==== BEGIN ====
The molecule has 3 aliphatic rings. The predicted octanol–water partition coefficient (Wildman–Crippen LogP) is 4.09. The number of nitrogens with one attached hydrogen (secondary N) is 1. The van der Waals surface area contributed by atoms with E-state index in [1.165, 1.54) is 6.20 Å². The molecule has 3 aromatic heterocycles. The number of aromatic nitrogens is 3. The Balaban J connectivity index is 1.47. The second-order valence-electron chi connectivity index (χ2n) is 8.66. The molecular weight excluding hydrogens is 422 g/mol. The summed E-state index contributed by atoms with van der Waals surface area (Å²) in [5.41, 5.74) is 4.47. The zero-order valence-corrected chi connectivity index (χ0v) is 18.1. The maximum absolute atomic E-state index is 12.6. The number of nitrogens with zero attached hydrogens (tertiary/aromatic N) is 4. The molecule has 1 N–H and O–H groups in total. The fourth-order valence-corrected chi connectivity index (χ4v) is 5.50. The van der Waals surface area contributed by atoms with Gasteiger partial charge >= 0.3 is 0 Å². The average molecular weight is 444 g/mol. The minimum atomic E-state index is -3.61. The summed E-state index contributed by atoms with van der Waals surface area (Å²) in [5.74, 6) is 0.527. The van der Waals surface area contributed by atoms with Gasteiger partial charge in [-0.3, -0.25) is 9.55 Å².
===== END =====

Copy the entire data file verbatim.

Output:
The molecule has 3 aliphatic rings. The predicted octanol–water partition coefficient (Wildman–Crippen LogP) is 4.09. The number of nitrogens with one attached hydrogen (secondary N) is 1. The van der Waals surface area contributed by atoms with E-state index in [1.165, 1.54) is 6.20 Å². The molecule has 3 aromatic heterocycles. The number of aromatic nitrogens is 3. The Balaban J connectivity index is 1.47. The second-order valence-electron chi connectivity index (χ2n) is 8.66. The molecular weight excluding hydrogens is 422 g/mol. The summed E-state index contributed by atoms with van der Waals surface area (Å²) in [5.41, 5.74) is 4.47. The zero-order valence-corrected chi connectivity index (χ0v) is 18.1. The maximum absolute atomic E-state index is 12.6. The number of nitrogens with zero attached hydrogens (tertiary/aromatic N) is 4. The molecule has 1 N–H and O–H groups in total. The fourth-order valence-corrected chi connectivity index (χ4v) is 5.50. The van der Waals surface area contributed by atoms with Gasteiger partial charge >= 0.3 is 0 Å². The average molecular weight is 444 g/mol. The minimum atomic E-state index is -3.61. The summed E-state index contributed by atoms with van der Waals surface area (Å²) in [5.74, 6) is 0.527. The van der Waals surface area contributed by atoms with Gasteiger partial charge in [-0.3, -0.25) is 9.55 Å².